A thermal atomic beam from a cesium oven was slowed down by use of the Hoffnagle modified white-light cooling technique. In addition, the atomic beam was collimated by use of a two-dimensional optical molasses that was installed transverse to the atomic-beam direction. The flux of the atomic beam was 2×10<sup>10</sup> atoms/s, an increase of a factor of 16 as a result of the collimation. The mean longitudinal velocity was ∼24.4 m/s, and the rms velocity spread of the slowed atomic beam was ∼1 m/s. Compared with other methods, we found that the Hoffnagle method is suitable for the generation of slow atomic beams to be used in an atomic clock, which requires an ultralow magnetic field environment. This atomic beam was deflected by an angle of 30° by a one-dimensional optical molasses to separate it from laser light and high-velocity atoms.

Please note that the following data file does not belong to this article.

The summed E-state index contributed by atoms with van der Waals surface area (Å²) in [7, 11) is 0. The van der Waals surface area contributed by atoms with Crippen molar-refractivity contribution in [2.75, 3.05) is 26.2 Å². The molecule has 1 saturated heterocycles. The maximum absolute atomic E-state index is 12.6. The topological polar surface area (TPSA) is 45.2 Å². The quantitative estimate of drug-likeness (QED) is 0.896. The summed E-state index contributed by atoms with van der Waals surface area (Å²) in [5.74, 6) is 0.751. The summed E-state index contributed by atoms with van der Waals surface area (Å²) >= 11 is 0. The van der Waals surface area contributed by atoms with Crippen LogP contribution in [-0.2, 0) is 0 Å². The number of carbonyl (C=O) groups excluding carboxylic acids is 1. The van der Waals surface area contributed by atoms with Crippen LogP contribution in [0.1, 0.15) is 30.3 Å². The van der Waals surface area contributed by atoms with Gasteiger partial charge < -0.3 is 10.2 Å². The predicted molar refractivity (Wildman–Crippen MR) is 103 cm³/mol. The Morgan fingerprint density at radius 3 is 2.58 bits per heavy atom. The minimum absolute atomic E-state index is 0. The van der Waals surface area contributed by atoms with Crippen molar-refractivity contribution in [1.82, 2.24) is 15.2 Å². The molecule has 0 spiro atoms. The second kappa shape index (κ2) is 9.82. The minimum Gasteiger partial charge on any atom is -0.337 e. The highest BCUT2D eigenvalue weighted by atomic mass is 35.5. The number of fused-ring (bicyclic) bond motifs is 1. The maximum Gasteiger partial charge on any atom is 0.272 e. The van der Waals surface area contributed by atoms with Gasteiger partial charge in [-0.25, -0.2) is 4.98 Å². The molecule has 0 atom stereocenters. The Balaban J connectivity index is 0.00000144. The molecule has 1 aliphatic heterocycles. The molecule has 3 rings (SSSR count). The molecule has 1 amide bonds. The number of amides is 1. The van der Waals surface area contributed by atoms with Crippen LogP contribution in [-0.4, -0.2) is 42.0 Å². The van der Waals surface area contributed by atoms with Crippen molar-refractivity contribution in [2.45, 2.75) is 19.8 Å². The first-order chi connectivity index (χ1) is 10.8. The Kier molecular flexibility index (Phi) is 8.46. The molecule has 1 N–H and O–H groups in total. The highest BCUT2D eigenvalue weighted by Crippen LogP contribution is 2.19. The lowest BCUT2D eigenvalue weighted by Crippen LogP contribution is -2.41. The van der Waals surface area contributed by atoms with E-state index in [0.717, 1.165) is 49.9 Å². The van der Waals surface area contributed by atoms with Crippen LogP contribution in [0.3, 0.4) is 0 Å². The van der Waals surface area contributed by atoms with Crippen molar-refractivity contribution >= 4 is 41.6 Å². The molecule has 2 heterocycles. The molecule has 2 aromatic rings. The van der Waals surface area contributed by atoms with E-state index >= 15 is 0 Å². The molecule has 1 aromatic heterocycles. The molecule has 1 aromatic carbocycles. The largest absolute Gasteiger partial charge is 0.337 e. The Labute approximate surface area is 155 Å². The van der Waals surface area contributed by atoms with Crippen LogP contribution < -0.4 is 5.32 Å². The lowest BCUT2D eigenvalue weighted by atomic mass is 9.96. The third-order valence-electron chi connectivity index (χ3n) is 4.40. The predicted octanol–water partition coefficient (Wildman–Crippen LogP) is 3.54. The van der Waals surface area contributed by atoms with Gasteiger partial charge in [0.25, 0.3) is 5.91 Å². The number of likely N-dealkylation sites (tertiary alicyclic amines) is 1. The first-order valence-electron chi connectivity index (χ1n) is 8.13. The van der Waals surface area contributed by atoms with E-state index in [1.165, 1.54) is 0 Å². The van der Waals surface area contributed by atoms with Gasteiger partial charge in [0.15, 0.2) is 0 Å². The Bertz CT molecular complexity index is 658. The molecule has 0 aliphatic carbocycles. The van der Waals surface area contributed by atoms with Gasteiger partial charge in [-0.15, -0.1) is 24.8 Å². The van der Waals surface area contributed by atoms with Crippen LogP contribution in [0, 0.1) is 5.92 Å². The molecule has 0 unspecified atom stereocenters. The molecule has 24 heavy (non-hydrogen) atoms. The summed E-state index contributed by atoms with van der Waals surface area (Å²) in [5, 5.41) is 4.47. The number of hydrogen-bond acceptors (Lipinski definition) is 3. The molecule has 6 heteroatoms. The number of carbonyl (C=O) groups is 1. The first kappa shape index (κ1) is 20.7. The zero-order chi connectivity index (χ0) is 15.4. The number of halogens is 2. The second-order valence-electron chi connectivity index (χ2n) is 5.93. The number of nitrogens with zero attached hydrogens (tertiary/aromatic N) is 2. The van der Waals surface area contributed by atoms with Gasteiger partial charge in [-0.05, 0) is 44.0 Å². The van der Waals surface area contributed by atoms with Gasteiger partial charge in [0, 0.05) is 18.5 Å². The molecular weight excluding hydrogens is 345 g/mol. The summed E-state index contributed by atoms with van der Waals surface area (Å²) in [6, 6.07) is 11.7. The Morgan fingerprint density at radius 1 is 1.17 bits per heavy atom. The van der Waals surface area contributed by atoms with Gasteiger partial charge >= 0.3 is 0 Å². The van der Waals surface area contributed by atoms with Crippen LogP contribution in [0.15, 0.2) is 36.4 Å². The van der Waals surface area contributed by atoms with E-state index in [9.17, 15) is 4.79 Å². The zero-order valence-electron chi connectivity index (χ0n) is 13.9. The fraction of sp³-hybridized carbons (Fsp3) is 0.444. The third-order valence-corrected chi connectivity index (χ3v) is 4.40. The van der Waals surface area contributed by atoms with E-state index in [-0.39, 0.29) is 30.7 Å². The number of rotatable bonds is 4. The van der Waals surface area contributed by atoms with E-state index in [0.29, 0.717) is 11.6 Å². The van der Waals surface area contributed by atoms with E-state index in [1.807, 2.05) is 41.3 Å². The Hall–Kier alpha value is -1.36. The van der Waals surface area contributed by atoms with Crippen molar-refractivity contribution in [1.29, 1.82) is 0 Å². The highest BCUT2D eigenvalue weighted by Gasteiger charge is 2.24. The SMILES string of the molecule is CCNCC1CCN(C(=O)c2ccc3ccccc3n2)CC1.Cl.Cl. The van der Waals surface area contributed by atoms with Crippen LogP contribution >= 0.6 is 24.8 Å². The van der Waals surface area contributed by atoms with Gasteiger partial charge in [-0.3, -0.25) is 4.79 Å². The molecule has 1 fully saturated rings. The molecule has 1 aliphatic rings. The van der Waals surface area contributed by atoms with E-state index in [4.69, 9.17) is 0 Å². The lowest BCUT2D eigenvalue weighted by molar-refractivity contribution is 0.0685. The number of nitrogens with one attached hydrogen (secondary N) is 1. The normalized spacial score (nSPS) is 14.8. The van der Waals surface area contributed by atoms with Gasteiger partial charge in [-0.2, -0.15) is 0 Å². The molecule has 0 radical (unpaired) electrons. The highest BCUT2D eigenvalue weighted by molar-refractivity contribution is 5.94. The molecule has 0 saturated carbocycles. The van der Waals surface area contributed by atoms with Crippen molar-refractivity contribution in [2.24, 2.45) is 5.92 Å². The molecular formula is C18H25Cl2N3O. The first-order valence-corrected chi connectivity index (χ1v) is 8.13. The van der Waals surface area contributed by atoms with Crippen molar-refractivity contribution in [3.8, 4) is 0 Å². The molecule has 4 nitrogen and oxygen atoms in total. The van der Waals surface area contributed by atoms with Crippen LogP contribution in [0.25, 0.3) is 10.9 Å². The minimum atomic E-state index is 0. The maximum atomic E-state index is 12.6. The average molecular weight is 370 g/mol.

© 2002 Optical Society of America
(020.0020) Atomic and molecular physics : Atomic and molecular physics
(060.5060) Fiber optics and optical communications : Phase modulation
(140.3320) Lasers and laser optics : Laser cooling
Sang Eon Park, Ho Seong Lee, Eun-joo Shin, Taeg Yong Kwon, Sung Hoon Yang, and Hyuck Cho, "Generation of a slow and continuous cesium atomic beam for an atomic clock," J. Opt. Soc. Am. B 19, 2595-2602 (2002)